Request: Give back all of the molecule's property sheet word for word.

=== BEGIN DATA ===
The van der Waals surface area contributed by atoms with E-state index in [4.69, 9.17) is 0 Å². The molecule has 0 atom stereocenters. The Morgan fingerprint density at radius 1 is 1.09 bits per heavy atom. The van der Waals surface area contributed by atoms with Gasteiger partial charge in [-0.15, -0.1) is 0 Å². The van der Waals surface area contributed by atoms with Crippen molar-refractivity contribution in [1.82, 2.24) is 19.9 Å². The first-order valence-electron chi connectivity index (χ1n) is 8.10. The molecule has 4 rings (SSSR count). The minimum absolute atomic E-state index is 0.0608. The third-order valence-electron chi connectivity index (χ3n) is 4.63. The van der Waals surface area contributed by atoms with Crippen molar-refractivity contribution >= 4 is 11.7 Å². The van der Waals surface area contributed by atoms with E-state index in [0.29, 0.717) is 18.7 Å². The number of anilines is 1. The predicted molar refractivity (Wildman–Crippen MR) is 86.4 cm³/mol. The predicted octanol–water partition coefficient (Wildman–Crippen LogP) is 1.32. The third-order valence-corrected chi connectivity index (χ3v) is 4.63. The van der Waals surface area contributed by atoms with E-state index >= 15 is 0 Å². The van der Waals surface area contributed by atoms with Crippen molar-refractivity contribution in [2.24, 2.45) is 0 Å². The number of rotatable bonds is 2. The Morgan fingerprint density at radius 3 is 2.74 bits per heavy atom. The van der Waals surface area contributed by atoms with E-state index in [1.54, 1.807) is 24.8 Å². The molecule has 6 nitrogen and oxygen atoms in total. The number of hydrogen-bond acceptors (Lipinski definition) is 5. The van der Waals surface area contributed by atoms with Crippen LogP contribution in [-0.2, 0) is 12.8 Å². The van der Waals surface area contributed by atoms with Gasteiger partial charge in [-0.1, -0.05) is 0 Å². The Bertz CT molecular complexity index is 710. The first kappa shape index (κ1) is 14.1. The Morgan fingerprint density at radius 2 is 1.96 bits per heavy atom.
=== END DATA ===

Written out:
The van der Waals surface area contributed by atoms with E-state index in [4.69, 9.17) is 0 Å². The molecule has 0 atom stereocenters. The Morgan fingerprint density at radius 1 is 1.09 bits per heavy atom. The van der Waals surface area contributed by atoms with Gasteiger partial charge in [-0.15, -0.1) is 0 Å². The van der Waals surface area contributed by atoms with Crippen molar-refractivity contribution in [1.82, 2.24) is 19.9 Å². The first-order valence-electron chi connectivity index (χ1n) is 8.10. The molecule has 4 rings (SSSR count). The minimum absolute atomic E-state index is 0.0608. The third-order valence-electron chi connectivity index (χ3n) is 4.63. The van der Waals surface area contributed by atoms with Crippen molar-refractivity contribution >= 4 is 11.7 Å². The van der Waals surface area contributed by atoms with E-state index in [0.29, 0.717) is 18.7 Å². The number of anilines is 1. The predicted molar refractivity (Wildman–Crippen MR) is 86.4 cm³/mol. The predicted octanol–water partition coefficient (Wildman–Crippen LogP) is 1.32. The third-order valence-corrected chi connectivity index (χ3v) is 4.63. The van der Waals surface area contributed by atoms with E-state index >= 15 is 0 Å². The van der Waals surface area contributed by atoms with Crippen molar-refractivity contribution in [2.24, 2.45) is 0 Å². The number of rotatable bonds is 2. The Morgan fingerprint density at radius 3 is 2.74 bits per heavy atom. The van der Waals surface area contributed by atoms with E-state index in [1.54, 1.807) is 24.8 Å². The molecule has 6 nitrogen and oxygen atoms in total. The number of hydrogen-bond acceptors (Lipinski definition) is 5. The van der Waals surface area contributed by atoms with Crippen LogP contribution in [-0.2, 0) is 12.8 Å². The van der Waals surface area contributed by atoms with Gasteiger partial charge in [-0.1, -0.05) is 0 Å². The Bertz CT molecular complexity index is 710. The first kappa shape index (κ1) is 14.1. The Morgan fingerprint density at radius 2 is 1.96 bits per heavy atom.